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Non-Classical Progesterone Signaling Mechanisms

Review ARTICLE

Front. Neurosci., 19 September 2013 | https://doi.org/10.3389/fnins.2013.00164

Novel progesterone receptors: neural localization and possible functions

Sandra L. Petersen1*, Karlie A. Intlekofer2, Paula J. Moura-Conlon1, Daniel N. Brewer1, Javier Del Pino Sans3 and Justin A. Lopez4
  • 1Molecular and Cellular Neuroendocrinology, Department of Veterinary and Animal Sciences, University of Massachusetts Amherst, Amherst, MA, USA
  • 2Department of Psychology, University of Vermont, Burlington, VT, USA
  • 3Toxicology and Pharmacology Department, Complutense University of Madrid, Madrid, Spain
  • 4Department of Physiology and Pharmacology, Center for Neuroscience, West Virginia University, Morgantown, WV, USA

Progesterone (P4) regulates a wide range of neural functions and likely acts through multiple receptors. Over the past 30 years, most studies investigating neural effects of P4 focused on genomic and non-genomic actions of the classical progestin receptor (PGR). More recently the focus has widened to include two groups of non-classical P4 signaling molecules. Members of the Class II progestin and adipoQ receptor (PAQR) family are called membrane progestin receptors (mPRs) and include: mPRα (PAQR7), mPRβ (PAQR8), mPRγ (PAQR5), mPRδ (PAQR6), and mPRε (PAQR9). Members of the b5-like heme/steroid-binding protein family include progesterone receptor membrane component 1 (PGRMC1), PGRMC2, neudesin, and neuferricin. Results of our recent mapping studies show that members of the PGRMC1/S2R family, but not mPRs, are quite abundant in forebrain structures important for neuroendocrine regulation and other non-genomic effects of P4. Herein we describe the structures, neuroanatomical localization, and signaling mechanisms of these molecules. We also discuss possible roles for Pgrmc1/S2R in gonadotropin release, feminine sexual behaviors, fluid balance and neuroprotection, as well as catamenial epilepsy.

Introduction

It is now clear that actions of progesterone (P4) in the nervous system go beyond its well-studied roles in regulating gonadotropin-releasing hormone (GnRH) release and feminine sexual behaviors (Chabbert-Buffeta et al., 2000; Mani and Blaustein, 2012). P4 also modulates such diverse processes as neuroprotection and neuroplasticity (Nilsen and Brinton, 2003; Peterson et al., 2012; Baudry et al., 2013; Sanchez et al., 2013), mood (Watson et al., 2012), neurogenesis (Bali et al., 2012) and neuroinflammation (Giatti et al., 2012). Therefore, it is not surprising that, in addition to the classical progestin receptor (PR), P4 exerts effects through multiple non-classical receptors.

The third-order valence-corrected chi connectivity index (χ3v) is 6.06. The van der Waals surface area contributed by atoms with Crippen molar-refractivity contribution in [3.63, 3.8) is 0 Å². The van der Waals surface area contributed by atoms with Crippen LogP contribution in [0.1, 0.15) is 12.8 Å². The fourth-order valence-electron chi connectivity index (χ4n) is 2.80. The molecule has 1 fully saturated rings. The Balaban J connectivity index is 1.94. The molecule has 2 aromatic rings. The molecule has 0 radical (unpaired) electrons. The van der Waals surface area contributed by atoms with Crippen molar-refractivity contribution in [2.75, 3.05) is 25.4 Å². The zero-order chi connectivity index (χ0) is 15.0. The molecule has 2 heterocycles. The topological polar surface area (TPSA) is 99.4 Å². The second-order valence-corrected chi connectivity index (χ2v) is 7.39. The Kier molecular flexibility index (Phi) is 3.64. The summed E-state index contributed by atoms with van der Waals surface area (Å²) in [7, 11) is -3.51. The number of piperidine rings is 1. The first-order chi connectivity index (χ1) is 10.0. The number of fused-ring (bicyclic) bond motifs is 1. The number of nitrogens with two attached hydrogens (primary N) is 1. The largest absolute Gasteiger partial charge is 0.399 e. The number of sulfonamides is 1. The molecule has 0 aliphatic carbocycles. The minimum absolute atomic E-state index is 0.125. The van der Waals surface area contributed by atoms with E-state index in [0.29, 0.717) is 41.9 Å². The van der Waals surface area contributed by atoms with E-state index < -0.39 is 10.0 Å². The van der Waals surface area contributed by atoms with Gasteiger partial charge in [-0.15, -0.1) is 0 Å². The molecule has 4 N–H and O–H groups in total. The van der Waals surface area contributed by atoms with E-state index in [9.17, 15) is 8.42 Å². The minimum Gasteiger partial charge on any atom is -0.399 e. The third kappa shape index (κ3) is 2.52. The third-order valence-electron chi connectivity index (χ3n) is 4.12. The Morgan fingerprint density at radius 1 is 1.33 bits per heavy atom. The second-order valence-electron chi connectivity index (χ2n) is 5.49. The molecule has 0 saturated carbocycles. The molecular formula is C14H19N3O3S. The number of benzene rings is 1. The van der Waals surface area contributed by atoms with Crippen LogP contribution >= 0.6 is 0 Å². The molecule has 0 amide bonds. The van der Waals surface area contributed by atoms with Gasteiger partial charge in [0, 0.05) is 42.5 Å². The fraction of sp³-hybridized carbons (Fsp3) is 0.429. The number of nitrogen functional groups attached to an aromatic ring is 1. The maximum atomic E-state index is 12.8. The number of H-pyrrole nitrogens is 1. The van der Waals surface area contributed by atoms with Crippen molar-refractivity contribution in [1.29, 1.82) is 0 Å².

Two groups of putative non-classical signaling molecules have emerged as likely mediators of P4 actions in the nervous system. One group consists of membrane P4 receptors (mPRs) that belong to the progestin and adipoQ receptor (PAQR) family. Five of these molecules, mPRα, mPRβ, mPRγ, mPRδ, and mPRε, are found in the brain (Thomas and Pang, 2012; Pang et al., 2013). These receptors contain seven trans-membrane domains and are thought to be unique G protein-coupled receptors that act through cAMP (Thomas and Pang, 2012). Of these receptors, mPRα, mPRβ, and mPRγ decrease cellular accumulation of cAMP, while mPRδ and mPRε increase accumulation (Karteris et al., 2006; Pang et al., 2013). There is evidence that mPRs are not always found in the plasma membrane or coupled to G proteins (Ashley et al., 2006; Krietsch et al., 2006; Smith et al., 2008). Thus, it has been suggested that they may function as alkaline ceramidases, enzymes that deacylate ceramides to produce lipid second messengers (Villa et al., 2009; Moussatche and Lyons, 2012). However, there is yet little data from mammalian cells to support this idea.